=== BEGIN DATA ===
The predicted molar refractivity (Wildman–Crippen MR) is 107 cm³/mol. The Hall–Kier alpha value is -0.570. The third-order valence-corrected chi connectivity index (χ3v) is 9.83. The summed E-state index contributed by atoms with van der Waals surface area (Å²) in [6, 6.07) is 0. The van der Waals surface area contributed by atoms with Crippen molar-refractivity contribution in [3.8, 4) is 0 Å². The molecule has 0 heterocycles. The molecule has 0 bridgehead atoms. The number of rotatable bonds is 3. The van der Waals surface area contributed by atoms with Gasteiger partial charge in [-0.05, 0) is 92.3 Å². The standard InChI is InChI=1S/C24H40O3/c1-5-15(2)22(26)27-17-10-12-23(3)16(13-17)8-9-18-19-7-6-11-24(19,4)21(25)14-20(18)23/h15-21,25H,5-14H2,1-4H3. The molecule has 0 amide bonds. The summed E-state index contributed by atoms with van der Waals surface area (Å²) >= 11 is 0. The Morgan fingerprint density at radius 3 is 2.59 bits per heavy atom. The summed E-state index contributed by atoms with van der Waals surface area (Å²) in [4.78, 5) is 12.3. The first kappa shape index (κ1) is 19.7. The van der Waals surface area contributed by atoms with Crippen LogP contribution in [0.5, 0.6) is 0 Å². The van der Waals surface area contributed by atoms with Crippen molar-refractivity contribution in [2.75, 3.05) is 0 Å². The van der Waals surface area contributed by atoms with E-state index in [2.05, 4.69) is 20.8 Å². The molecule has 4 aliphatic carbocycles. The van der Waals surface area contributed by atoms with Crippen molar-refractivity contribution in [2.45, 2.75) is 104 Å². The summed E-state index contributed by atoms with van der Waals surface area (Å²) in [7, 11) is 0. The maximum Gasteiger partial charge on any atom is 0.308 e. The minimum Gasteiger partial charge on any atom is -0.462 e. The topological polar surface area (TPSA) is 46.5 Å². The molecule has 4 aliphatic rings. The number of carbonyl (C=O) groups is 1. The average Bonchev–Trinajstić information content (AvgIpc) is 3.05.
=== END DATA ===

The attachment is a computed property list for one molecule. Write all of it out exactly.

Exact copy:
The predicted molar refractivity (Wildman–Crippen MR) is 107 cm³/mol. The Hall–Kier alpha value is -0.570. The third-order valence-corrected chi connectivity index (χ3v) is 9.83. The summed E-state index contributed by atoms with van der Waals surface area (Å²) in [6, 6.07) is 0. The van der Waals surface area contributed by atoms with Crippen molar-refractivity contribution in [3.8, 4) is 0 Å². The molecule has 0 heterocycles. The molecule has 0 bridgehead atoms. The number of rotatable bonds is 3. The van der Waals surface area contributed by atoms with Gasteiger partial charge in [-0.05, 0) is 92.3 Å². The standard InChI is InChI=1S/C24H40O3/c1-5-15(2)22(26)27-17-10-12-23(3)16(13-17)8-9-18-19-7-6-11-24(19,4)21(25)14-20(18)23/h15-21,25H,5-14H2,1-4H3. The molecule has 0 amide bonds. The summed E-state index contributed by atoms with van der Waals surface area (Å²) >= 11 is 0. The Morgan fingerprint density at radius 3 is 2.59 bits per heavy atom. The summed E-state index contributed by atoms with van der Waals surface area (Å²) in [4.78, 5) is 12.3. The first kappa shape index (κ1) is 19.7. The van der Waals surface area contributed by atoms with Crippen LogP contribution in [0.5, 0.6) is 0 Å². The van der Waals surface area contributed by atoms with Crippen molar-refractivity contribution in [2.75, 3.05) is 0 Å². The van der Waals surface area contributed by atoms with E-state index in [2.05, 4.69) is 20.8 Å². The molecule has 4 aliphatic carbocycles. The van der Waals surface area contributed by atoms with Crippen molar-refractivity contribution in [2.45, 2.75) is 104 Å². The summed E-state index contributed by atoms with van der Waals surface area (Å²) in [7, 11) is 0. The maximum Gasteiger partial charge on any atom is 0.308 e. The minimum Gasteiger partial charge on any atom is -0.462 e. The topological polar surface area (TPSA) is 46.5 Å². The molecule has 4 aliphatic rings. The number of carbonyl (C=O) groups is 1. The average Bonchev–Trinajstić information content (AvgIpc) is 3.05.